Even though sunburns seem temporary, even one really bad burn can put you at higher risk for skin cancer later. Sunny or cloudy, your skin is exposed to some level of UV light anytime that you step foot outdoors.

Of course, you can protect yourself  by using a high-quality sunscreen and avoiding overexposure, but we’ve all been a little negligent in applying our SPF. In a flash, our day at the beach turns into a miserable week of tossing and turning in pain.

Proper sunburn care can help you rest a little easier as your body heals, letting you get back outside (with proper SPF!) sooner.

Symptoms of Sunburn

We are all familiar with the redness and pain associated with a sunburn, but many people experience symptoms beyond that when exposed to excessive UV light. It hurts to shower, lay in bed, or move in general. Other symptoms include:

  • Swelling
  • Blisters that can pop and become infected
  • Headache
  • Fatigue
  • Increased sensitivity to temperatures
  • Dehydration

Long term, these painful skin burns and the accumulation of sun damage can lead to precancerous changes and possible skin cancer.

Feeling the Burn?

The moment that you feel yourself getting a sunburn, get out of the sun. Move inside and stay out of the sun until your skin heals.  It doesn’t take long for skin to burn, especially in intense heat.

Keep Your Cool

Once you’ve escaped indoors, immediately apply a cold compress. This can be anything from a bag of ice wrapped in a towel to an ice pack specifically made for injuries. Either way, this cooling of the skin will reduce the swelling and allow some of the heat that’s trapped in your skin to evaporate.

You can also opt for a cool bath or shower, but avoid soaps, scrubbers, and warm water. Use a non-steroidal anti-inflammatory drug (NSAIDS) such as aspirin or ibuprofen as directed to reduce pain and inflammation.

Drink Up

When you have a sunburn, your body dehydrates. When your skin is dehydrated, it makes it even more difficult to heal from the burn. Rebuilding the protective barrier and improving your skin’s ability to heal itself is critical.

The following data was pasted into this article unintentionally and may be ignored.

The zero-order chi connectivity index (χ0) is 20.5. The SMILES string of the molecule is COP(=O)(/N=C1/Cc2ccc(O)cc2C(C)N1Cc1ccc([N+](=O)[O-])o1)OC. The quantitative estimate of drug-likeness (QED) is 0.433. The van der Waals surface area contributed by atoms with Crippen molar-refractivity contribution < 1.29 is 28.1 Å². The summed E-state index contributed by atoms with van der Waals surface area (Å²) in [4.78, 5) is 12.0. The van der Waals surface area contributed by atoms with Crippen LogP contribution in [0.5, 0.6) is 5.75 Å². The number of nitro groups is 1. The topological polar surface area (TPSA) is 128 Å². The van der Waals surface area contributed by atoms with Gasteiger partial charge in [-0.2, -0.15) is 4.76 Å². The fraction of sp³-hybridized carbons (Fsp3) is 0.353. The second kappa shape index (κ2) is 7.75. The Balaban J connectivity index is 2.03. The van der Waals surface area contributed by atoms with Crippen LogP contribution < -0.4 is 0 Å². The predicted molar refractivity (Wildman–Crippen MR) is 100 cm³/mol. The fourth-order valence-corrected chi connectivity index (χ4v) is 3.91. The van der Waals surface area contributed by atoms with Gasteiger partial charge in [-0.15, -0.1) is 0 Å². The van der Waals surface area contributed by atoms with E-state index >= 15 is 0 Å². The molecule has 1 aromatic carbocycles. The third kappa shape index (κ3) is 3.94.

Sunburns also draw water from the core of the body to the surface. This is your body’s way of trying to cool down the effected area. Drinking more water allows your body to send additional moisture to the area, cooling it sooner, and allowing it to heal faster.

Increase your water intake, and be sure to use an unscented moisturizer all over. Perfumes can irritate your burn further, making it itch and peel. A gentle, hydrating lotion with aloe is best.

Fight Free Radicals

Antioxidant serums can be used after your sunburn heals to help return it to its former glory. Sunburns lead to an abundance of free radicals, more than your body can naturally process. This causes a state called oxidative stress.

Avoiding oxidative stress  is the best way to keep your skin vibrant and youthful, but antioxidants like vitamin E and L-ascorbic acid can help offset signs of aging due to sun damage.

Talk to Your Doctor

In more extreme cases, sunburns can lead to infection if open blisters are not protected. Avoid popping blisters at all costs, as the open wounds leave your skin vulnerable. If you notice that the area around a popped blister is not healing, is swelling, red, or weeping, contact your doctor right away.

Additionally, monitor any new or changing skin moles. Stay in touch with your dermatologist regarding any areas of concern, as abnormal moles are an early sign of some skin cancers.